Canadians want to drive SUVs and trucks rather than cars, a trend, manufacturers say, that’s driven primarily by low/stable fuel prices, low interest rates and buyer preference.
Overall, compact sport utilities lead Canadian sales, with 270,149 units sold — about a quarter of all sales to date this year — through July, according to data provider DesRosiers Automotive Consultants in Toronto. But large pickups sold 207,519 units, just 2,479 behind compact cars and well ahead of all other SUVs.
“Consumers have a set transportation budget of purchase and cost of ownership,” says Mark Nantais, president of the Canadian Vehicle Manufacturers’ Association.
“If the cost of gas goes down, and it’s been down for some time, it generally frees up more money and consumers shift to a larger vehicle. And long-term financing brings down the monthly payments, making them more affordable.”
The definition of truck includes crossovers/tall wagons and car-based sport-utilities, according to David Adams, President of the Global Automakers of Canada.
“It’s almost the reverse of what you saw 10 to 15 years ago, when trucks were 30 per cent [of the market] and cars were 70 per cent,” he says.
Meeting practical needs
Canadian buyers tend to be practical, Adams says, and a vehicle must meet the majority of their needs.
“If you look at the success of a number of companies that had traditionally been strictly passenger cars, once they entered the crossover and SUV market it significantly boosted their overall sales,” Adams says. “It’s about broadening the lineup and making it more responsive to consumer demands.
“It’s hard to pin it down to one thing, but I don’t think you would see the same growth in trucks if fuel prices were where they were two or three years ago.”
Trucks and SUVs are outpacing passenger cars, “but they’re not stealing sales,” says Mike Sinuita, product marketing manager for Ford trucks. “The growth is all on the SUV side, and cars in general are taking a bit of a hit, but the industry’s doing well and people are buying more vehicles overall.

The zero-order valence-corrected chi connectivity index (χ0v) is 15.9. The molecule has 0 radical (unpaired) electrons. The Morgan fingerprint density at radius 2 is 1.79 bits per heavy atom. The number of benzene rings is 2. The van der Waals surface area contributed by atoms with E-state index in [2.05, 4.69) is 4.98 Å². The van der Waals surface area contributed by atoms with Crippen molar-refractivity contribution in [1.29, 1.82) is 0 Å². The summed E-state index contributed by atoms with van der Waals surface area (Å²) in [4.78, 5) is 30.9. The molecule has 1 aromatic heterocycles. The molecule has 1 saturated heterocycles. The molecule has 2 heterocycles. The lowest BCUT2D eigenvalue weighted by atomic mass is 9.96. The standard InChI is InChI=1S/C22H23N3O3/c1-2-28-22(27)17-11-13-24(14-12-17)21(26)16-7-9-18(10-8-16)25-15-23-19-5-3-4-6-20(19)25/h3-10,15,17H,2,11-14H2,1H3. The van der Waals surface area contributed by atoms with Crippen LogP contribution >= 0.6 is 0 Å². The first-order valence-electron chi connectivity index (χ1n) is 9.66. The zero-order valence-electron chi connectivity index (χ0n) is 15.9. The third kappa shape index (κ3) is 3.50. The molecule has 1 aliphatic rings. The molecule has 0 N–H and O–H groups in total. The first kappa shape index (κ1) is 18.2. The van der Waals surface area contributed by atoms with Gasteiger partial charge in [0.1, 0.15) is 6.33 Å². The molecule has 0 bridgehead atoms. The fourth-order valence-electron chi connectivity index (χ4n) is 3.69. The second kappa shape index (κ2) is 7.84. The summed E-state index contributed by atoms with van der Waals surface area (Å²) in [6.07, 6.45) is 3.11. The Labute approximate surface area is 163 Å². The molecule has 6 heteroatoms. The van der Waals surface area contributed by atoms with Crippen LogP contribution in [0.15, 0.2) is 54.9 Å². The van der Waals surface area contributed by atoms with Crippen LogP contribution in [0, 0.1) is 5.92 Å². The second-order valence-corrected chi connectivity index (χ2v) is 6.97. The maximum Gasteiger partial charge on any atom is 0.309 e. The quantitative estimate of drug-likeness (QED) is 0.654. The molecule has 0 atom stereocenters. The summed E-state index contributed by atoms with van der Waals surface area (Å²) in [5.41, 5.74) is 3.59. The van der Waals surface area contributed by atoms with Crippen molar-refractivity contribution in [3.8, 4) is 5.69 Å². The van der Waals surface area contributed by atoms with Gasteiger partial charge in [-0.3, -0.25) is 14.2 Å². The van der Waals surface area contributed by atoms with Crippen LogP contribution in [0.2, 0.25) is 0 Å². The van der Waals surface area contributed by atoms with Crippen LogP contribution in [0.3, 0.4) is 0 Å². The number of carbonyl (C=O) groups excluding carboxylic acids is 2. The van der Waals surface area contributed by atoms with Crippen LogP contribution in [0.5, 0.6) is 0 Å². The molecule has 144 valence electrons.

leasing IS A FACTOR
“There are a few things driving this, including the popularity in leasing. When recession struck in 2008 and 2009, leasing died off, but it is gradually coming back and that has made some of these bigger vehicles more accessible to people.”
Donnelly Baxter, assistant brand manager for Chevrolet trucks, said most full-size truck buyers are coming from other full-size vehicles, and then from midsize and compact SUVs. “Interest rates are at an all-time low, so people can afford to step into something that might have been beyond them [before].
“People also like sitting high, the functionality, and fewer restrictions of what you can do [with a truck].”
All say the trend isn’t likely to change anytime soon. “A lot of research goes into the marketplace and a lot of forecasting into the energy pricing market,” Nantais says.
“And the percentage of older vehicles on the road is high. There’s still untapped potential in new-vehicle sales.” — ANC